Being responsible, creative and motivated means you aren’t
Your LinkedIn profile is not a beautiful or unique snowflake
If you try to stand out from the crowd by describing yourself as “creative”, “motivated” or “responsible”, you’re actually making yourself look like you lack creativity and aren’t motivated enough to take responsibility for your career by penning a cliché-free LinkedIn Profile.
We make that assertion on the basis that LinkedIn’s annual list of buzzwords in its members’ profiles includes those three terms among the top eight words that members use to describe themselves.
First conducted two years ago, this year’s effort saw the seriously-social network comb through profiles penned by over 187 million members to find the most-used words. Entries in languages other than English were translated and the whole lot poured into a big data melting pot that spat out the following eight terms as the most-used:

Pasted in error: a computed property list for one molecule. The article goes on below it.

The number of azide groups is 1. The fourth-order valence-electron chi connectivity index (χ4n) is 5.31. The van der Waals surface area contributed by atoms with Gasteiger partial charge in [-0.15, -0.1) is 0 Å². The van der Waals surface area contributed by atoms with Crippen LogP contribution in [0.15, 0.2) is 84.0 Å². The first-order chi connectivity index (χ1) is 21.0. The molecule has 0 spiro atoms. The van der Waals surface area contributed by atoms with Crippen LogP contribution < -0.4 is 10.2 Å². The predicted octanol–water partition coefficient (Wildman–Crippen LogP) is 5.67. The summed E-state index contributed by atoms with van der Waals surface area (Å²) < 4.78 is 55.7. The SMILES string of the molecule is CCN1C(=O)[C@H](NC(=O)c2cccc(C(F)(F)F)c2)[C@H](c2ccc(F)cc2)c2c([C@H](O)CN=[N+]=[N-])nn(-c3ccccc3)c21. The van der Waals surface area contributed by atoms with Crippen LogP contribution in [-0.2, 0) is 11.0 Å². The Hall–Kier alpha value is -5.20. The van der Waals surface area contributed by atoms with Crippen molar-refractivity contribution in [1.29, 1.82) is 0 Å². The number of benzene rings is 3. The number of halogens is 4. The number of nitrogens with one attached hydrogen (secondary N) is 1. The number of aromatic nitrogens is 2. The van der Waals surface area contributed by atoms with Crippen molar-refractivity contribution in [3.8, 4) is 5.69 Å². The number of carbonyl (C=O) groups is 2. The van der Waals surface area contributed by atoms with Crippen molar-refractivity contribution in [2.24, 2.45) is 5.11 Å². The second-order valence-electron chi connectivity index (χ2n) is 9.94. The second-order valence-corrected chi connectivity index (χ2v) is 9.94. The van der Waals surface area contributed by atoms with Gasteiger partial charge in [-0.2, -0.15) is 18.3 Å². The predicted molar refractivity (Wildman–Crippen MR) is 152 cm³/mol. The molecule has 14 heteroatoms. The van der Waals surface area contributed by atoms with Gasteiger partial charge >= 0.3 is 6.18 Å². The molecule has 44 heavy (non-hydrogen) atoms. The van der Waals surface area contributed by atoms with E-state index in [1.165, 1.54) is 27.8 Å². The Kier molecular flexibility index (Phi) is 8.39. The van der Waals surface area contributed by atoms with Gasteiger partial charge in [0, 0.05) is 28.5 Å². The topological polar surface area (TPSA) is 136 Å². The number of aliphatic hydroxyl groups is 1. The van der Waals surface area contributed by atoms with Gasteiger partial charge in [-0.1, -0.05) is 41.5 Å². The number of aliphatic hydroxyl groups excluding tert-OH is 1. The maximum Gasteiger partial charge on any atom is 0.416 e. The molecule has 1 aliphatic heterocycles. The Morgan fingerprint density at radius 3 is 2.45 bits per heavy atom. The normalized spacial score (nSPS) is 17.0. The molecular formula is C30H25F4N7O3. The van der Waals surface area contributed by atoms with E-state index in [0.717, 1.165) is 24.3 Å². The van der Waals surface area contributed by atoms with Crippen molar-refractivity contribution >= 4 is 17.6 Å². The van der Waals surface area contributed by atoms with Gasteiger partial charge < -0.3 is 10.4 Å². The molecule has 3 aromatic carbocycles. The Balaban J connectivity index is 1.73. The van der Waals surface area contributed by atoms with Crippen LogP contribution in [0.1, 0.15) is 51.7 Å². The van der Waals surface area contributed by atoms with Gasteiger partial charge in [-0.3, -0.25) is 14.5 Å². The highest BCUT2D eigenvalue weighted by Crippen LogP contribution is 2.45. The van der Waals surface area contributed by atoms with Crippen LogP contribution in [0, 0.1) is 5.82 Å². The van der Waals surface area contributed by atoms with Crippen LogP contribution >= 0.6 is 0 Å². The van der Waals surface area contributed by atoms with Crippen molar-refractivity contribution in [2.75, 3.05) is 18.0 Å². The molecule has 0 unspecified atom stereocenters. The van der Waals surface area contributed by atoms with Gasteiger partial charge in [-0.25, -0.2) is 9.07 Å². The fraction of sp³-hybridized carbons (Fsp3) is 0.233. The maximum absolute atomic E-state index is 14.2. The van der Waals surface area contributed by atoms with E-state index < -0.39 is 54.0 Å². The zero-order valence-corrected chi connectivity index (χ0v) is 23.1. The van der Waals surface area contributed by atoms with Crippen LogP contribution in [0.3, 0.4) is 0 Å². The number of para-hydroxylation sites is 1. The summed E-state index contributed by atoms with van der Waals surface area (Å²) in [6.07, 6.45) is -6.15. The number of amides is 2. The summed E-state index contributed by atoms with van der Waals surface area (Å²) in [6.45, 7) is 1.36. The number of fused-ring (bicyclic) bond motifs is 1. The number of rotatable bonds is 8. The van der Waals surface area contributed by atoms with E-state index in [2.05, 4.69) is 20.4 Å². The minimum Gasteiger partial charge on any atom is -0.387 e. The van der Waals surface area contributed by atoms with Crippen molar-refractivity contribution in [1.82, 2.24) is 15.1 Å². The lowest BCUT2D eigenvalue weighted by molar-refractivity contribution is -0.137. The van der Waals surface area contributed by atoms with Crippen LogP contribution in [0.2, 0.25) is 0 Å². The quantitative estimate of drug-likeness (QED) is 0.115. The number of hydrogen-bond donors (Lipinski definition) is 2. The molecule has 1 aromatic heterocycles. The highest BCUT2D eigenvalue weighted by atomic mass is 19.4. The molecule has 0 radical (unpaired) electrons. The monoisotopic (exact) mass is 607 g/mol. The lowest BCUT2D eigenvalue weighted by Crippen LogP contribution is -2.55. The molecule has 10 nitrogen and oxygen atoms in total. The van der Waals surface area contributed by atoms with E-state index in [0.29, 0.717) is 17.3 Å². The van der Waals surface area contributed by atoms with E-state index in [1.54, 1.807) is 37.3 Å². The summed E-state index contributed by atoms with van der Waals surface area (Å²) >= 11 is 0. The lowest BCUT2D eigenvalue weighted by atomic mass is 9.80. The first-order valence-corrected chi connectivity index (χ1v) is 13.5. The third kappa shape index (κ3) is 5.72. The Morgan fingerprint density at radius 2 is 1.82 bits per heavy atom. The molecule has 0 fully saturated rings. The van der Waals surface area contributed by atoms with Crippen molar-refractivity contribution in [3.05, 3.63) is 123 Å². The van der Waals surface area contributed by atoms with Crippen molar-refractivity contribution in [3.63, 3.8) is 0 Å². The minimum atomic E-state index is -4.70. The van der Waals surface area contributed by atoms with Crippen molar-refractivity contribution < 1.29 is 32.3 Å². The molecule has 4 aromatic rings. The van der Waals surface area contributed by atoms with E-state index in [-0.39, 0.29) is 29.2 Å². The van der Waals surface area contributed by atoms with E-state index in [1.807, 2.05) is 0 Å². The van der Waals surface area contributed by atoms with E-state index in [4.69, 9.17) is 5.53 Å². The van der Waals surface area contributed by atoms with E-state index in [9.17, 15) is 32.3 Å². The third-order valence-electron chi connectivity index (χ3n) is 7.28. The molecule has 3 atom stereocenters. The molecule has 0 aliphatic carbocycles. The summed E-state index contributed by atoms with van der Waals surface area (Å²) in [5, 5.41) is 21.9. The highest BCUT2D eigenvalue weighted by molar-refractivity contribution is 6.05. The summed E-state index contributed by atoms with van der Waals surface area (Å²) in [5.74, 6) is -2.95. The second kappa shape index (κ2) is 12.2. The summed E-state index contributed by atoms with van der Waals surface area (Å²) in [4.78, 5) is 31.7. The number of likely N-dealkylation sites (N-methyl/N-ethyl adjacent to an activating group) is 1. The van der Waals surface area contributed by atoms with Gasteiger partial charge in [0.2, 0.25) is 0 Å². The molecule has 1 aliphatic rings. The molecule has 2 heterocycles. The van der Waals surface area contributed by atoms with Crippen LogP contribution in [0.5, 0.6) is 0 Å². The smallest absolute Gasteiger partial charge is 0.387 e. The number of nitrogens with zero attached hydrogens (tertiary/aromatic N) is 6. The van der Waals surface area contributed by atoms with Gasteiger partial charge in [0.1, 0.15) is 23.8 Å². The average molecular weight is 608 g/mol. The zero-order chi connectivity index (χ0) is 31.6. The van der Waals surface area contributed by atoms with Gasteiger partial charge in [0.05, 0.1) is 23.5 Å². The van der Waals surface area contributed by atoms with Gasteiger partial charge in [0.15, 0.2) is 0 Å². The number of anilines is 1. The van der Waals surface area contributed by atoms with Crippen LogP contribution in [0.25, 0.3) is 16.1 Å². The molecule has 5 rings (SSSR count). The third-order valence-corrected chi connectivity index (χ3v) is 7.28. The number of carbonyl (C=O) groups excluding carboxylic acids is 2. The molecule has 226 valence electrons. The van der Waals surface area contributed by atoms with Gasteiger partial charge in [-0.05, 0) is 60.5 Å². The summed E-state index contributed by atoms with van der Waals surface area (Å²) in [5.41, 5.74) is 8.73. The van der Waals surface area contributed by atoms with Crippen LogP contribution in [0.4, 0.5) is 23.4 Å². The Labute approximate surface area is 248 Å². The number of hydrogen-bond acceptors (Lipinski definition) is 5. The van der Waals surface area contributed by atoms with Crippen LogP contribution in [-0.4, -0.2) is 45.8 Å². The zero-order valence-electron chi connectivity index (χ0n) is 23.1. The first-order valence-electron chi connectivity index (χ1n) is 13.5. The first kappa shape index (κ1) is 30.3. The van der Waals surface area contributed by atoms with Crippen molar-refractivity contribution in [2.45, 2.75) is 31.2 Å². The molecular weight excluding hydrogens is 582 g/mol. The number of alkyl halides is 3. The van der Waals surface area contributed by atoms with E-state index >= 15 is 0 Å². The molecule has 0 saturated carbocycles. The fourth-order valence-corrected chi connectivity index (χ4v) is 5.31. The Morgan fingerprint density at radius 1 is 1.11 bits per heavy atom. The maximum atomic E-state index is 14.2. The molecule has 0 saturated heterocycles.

LinkedIn argues that using those words in your profile makes you stand out from the crowd in the worst possible way – as someone who can’t articulate your values in anything other than words devalued by overuse, or lacking qualities that can be accurately described without resorting to blandishments.
There’s at least one piece of evidence out there to suggest employers already see through these words, as those of you who recall our story from early this year about a job ad for ‘mediocre developers’ may recall. ®
Re: Still capable but lazy :)
The three great virtues of a programmer
The quality that makes you go to great effort to reduce overall energy expenditure. It makes you write labor-saving programs that other people will find useful, and document what you wrote so you don't have to answer so many questions about it. Hence, the first great virtue of a programmer.
The anger you feel when the computer is being lazy. This makes you write programs that don't just react to your needs, but actually anticipate them. Or at least pretend to. Hence, the second great virtue of a programmer.
Excessive pride, the sort of thing Zeus zaps you for. The reason why you would write a program that someone else has already written for no other reason than you know you can do it better. Hence, the third great virtue of a programmer.
Re: Dear Sirs
At which the applicant will respond "But Mum, I'm on a raid. Can't it wait?"
The way to solve this is for everyone to have two resumes: the bullshit cliche one for the HR drones that makes a point of including all of these words even if they don't really fit, and the real one for everyone else.